Actress/writer Lyda Woods recently directed the remarkable series of theatrical pieces, “Ripe Harvest” performed at the Ashland Senior Center in October. Her Gumshoe Gourmet, an entertainment production company, partners with historical sights to stage murder mysteries. Her next production has the intriguing title of: “A Bed, A Baby, A Door, Detroit, and a Bowel Problem.” I met Woods at the Downtowne Coffee House in Talent,
EH: For you, what is the relationship of family to theater?
LW: I think theater gives me insight into my family, my family dynamics, all that kind of stuff. Theater is a way for me to explore my family, through the pieces I write. And theater, in a sense, becomes my family. I feel very close to the actors I collaborate with and a number of them have become like family members to me. We understand each other in a way that real family members don’t.
EH: How do you see theater as a political force?
LW: I think if you want to change somebody’s mind, make him laugh first; that’s probably a good strategy. I really love humor. I’ve never been involved in Agitprop Theater, although saw a lot of it in San Francisco, such as the San Francisco Mime Troup, and I admire what they do a lot. The Gumshoe Gourmet murder mysteries don’t tend to be political just because that’s my more commercial end, trying to bring clients in, and often they’re big corporations.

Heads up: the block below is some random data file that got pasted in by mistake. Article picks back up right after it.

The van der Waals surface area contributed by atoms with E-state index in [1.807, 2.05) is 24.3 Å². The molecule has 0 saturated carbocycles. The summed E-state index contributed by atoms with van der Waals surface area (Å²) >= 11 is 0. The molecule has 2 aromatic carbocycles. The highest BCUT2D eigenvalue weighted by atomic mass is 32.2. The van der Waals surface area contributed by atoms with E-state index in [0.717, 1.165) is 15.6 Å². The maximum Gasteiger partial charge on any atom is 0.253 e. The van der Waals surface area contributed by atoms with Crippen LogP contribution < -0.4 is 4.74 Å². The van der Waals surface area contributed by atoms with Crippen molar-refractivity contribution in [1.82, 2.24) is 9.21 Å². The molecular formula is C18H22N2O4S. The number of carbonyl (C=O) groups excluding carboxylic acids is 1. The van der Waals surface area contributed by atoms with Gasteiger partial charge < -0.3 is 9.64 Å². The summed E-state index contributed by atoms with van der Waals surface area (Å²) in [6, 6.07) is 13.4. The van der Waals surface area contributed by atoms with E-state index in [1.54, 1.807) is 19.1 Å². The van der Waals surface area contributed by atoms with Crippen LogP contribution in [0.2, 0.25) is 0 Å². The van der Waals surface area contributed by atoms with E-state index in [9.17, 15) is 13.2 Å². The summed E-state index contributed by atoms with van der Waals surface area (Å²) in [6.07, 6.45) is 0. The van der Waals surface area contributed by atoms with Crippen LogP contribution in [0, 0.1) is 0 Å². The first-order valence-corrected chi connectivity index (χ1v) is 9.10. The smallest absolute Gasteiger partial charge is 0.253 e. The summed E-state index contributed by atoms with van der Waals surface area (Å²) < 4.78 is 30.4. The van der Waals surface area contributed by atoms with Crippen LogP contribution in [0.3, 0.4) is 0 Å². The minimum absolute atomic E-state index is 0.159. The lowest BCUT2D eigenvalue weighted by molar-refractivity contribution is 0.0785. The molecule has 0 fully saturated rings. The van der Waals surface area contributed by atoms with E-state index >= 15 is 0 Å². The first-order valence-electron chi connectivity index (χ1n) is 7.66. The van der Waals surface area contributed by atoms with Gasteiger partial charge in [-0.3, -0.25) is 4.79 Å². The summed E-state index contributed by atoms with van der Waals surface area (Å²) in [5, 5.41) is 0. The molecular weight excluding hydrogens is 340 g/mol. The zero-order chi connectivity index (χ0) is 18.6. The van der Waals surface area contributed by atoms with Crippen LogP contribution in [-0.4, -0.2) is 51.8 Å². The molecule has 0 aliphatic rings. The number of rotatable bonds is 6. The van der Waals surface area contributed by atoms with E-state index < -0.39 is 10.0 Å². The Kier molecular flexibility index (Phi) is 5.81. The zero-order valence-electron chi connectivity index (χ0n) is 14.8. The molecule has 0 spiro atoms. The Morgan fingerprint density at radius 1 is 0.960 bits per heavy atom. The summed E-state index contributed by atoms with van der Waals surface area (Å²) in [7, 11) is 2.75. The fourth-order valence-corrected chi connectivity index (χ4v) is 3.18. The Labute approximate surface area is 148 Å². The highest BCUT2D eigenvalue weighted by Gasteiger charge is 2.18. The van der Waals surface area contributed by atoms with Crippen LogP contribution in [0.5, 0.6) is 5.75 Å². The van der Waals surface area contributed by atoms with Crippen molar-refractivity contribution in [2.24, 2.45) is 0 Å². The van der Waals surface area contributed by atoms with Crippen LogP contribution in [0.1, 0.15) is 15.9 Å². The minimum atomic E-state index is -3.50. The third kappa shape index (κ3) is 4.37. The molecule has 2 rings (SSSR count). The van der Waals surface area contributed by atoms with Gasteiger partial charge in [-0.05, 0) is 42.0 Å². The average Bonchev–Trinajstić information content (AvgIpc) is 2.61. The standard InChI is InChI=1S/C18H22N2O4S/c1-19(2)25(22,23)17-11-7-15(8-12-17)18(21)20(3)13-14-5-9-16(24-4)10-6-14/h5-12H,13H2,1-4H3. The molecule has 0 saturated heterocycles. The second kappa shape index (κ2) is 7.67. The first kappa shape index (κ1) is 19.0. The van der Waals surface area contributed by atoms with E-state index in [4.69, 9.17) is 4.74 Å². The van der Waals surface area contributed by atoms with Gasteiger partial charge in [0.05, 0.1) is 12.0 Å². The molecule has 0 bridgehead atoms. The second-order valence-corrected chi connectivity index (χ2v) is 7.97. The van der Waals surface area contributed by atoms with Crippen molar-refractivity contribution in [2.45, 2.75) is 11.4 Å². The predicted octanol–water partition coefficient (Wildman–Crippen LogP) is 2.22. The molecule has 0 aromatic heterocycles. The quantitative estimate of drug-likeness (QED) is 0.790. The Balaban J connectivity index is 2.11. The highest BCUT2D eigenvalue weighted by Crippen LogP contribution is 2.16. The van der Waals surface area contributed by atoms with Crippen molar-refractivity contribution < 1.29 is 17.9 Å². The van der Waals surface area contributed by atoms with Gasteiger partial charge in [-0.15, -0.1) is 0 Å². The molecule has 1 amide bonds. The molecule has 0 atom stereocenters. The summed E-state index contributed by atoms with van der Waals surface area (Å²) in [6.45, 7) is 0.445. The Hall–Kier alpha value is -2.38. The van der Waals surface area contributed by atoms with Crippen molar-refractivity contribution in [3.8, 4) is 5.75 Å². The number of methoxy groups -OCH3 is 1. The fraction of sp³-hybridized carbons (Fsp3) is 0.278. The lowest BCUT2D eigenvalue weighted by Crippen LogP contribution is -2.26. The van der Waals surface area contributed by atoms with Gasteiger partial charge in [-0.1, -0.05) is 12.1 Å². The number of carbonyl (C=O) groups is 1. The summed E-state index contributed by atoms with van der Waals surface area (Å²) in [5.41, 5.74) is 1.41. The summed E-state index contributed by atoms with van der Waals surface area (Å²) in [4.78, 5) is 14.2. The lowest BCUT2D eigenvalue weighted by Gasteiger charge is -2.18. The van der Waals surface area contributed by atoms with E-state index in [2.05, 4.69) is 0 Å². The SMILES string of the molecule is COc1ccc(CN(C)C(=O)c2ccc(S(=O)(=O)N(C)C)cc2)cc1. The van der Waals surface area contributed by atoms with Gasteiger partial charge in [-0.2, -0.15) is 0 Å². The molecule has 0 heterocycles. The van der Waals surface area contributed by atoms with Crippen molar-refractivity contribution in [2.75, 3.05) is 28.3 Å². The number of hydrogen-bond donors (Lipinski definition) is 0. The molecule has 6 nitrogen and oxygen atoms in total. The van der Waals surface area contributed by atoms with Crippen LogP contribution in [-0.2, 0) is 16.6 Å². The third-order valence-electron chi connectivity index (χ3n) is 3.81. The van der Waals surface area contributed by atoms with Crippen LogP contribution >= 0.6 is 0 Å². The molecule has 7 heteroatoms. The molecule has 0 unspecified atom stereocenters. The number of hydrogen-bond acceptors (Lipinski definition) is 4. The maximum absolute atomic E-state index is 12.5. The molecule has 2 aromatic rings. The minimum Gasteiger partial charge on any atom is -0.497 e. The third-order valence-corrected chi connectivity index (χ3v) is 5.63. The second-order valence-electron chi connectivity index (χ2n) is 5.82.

I bemoan the fact that there aren’t more roles for women in their forties and fifties. I guess my most political stance in my work , especially in Gumshoe Gourmet, I’m very committed to creating a lot of great parts for older women, that defy stereotypes: They’re fifty, they’re sexy, and they’re powerful.
EH: That’s what you brought out with the Senior Citizens in “Ripe Harvest”.
LW: It was interesting. There were three pieces about sex. I just loved the direction they were going, especially the one about the woman in her eighties who was going, “A sixty-two year old man wants to have sex with me, and I don’t know what to do.” I thought that was so cute.
And it’s wonderful to see people improve, and this group of Seniors, talk about commitment, these people don’t give up. They don’t give up easily at all. The show’s been over, and I’ve been getting calls asking, “When are we going to perform again?” I’ve been trying to figure out a way to create a small company and have limited touring. I would really love to see that take off.
EH: As an actor, what kind of parts would you like to play?
LW: I’d love to play Lady Macbeth, Queen Christina, powerful, screwed-up women, that’s the kind of part I’d like to play.
EH: What is it about the nature of theater that draws us so strongly to the medium?
LW: For me, I love the process of investigating what’ in the human soul and the human character, and I could spend my life in a rehearsal studio working on a play. I’m less interested in the glamour side of things. To me it’s the opposite of why I went into theater, which was all about internals, all about an actor being able to play anything and anyone throughout time. It’s something very central to what it is to be human.
Woods will per performing a solo performance piece in “A Bed, a Baby, a Door, Detroit, and a Bowl Problem” on December 18 and 19 at the Ashland Community Center on Windburn Way in Ashland. Other performers in the production are: Orion Bradshaw, Cat Gould, Samar Dawisha, and Cindy Rogan.